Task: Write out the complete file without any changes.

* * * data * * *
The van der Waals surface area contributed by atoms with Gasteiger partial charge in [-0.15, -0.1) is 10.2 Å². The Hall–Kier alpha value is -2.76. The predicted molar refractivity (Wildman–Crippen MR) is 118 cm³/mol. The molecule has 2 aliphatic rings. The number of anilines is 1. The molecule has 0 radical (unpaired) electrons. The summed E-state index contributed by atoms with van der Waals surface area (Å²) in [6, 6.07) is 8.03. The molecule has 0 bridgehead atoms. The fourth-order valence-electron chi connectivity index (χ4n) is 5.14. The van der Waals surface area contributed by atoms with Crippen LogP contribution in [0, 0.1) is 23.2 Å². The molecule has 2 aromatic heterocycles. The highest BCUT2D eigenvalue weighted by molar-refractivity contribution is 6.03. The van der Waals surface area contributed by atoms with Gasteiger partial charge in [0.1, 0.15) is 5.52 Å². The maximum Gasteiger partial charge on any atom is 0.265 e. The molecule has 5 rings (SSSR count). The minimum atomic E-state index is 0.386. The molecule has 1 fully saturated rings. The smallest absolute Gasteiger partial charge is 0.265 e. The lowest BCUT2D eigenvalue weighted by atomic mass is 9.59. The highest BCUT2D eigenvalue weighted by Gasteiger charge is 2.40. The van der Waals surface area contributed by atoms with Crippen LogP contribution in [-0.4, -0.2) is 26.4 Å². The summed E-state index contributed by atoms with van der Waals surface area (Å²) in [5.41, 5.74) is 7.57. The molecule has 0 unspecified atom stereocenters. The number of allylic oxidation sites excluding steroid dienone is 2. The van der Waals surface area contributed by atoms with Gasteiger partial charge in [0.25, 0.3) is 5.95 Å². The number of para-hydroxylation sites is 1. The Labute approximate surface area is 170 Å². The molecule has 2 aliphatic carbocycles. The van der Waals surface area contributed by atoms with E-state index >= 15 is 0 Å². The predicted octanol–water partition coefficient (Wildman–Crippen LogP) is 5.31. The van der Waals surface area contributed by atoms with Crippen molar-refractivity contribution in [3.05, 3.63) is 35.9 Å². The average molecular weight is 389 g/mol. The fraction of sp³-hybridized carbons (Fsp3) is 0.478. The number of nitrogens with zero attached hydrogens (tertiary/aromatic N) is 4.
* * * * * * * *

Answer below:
The van der Waals surface area contributed by atoms with Gasteiger partial charge in [-0.15, -0.1) is 10.2 Å². The Hall–Kier alpha value is -2.76. The predicted molar refractivity (Wildman–Crippen MR) is 118 cm³/mol. The molecule has 2 aliphatic rings. The number of anilines is 1. The molecule has 0 radical (unpaired) electrons. The summed E-state index contributed by atoms with van der Waals surface area (Å²) in [6, 6.07) is 8.03. The molecule has 0 bridgehead atoms. The fourth-order valence-electron chi connectivity index (χ4n) is 5.14. The van der Waals surface area contributed by atoms with Crippen LogP contribution in [0, 0.1) is 23.2 Å². The molecule has 2 aromatic heterocycles. The highest BCUT2D eigenvalue weighted by molar-refractivity contribution is 6.03. The van der Waals surface area contributed by atoms with Gasteiger partial charge in [0.1, 0.15) is 5.52 Å². The maximum Gasteiger partial charge on any atom is 0.265 e. The molecule has 5 rings (SSSR count). The minimum atomic E-state index is 0.386. The molecule has 1 fully saturated rings. The smallest absolute Gasteiger partial charge is 0.265 e. The lowest BCUT2D eigenvalue weighted by atomic mass is 9.59. The highest BCUT2D eigenvalue weighted by Gasteiger charge is 2.40. The van der Waals surface area contributed by atoms with Crippen LogP contribution in [-0.4, -0.2) is 26.4 Å². The summed E-state index contributed by atoms with van der Waals surface area (Å²) in [5.41, 5.74) is 7.57. The molecule has 0 unspecified atom stereocenters. The number of allylic oxidation sites excluding steroid dienone is 2. The van der Waals surface area contributed by atoms with Gasteiger partial charge in [0.25, 0.3) is 5.95 Å². The number of para-hydroxylation sites is 1. The Labute approximate surface area is 170 Å². The molecule has 2 aliphatic carbocycles. The van der Waals surface area contributed by atoms with E-state index >= 15 is 0 Å². The predicted octanol–water partition coefficient (Wildman–Crippen LogP) is 5.31. The van der Waals surface area contributed by atoms with Crippen molar-refractivity contribution in [3.05, 3.63) is 35.9 Å². The average molecular weight is 389 g/mol. The fraction of sp³-hybridized carbons (Fsp3) is 0.478. The number of nitrogens with zero attached hydrogens (tertiary/aromatic N) is 4.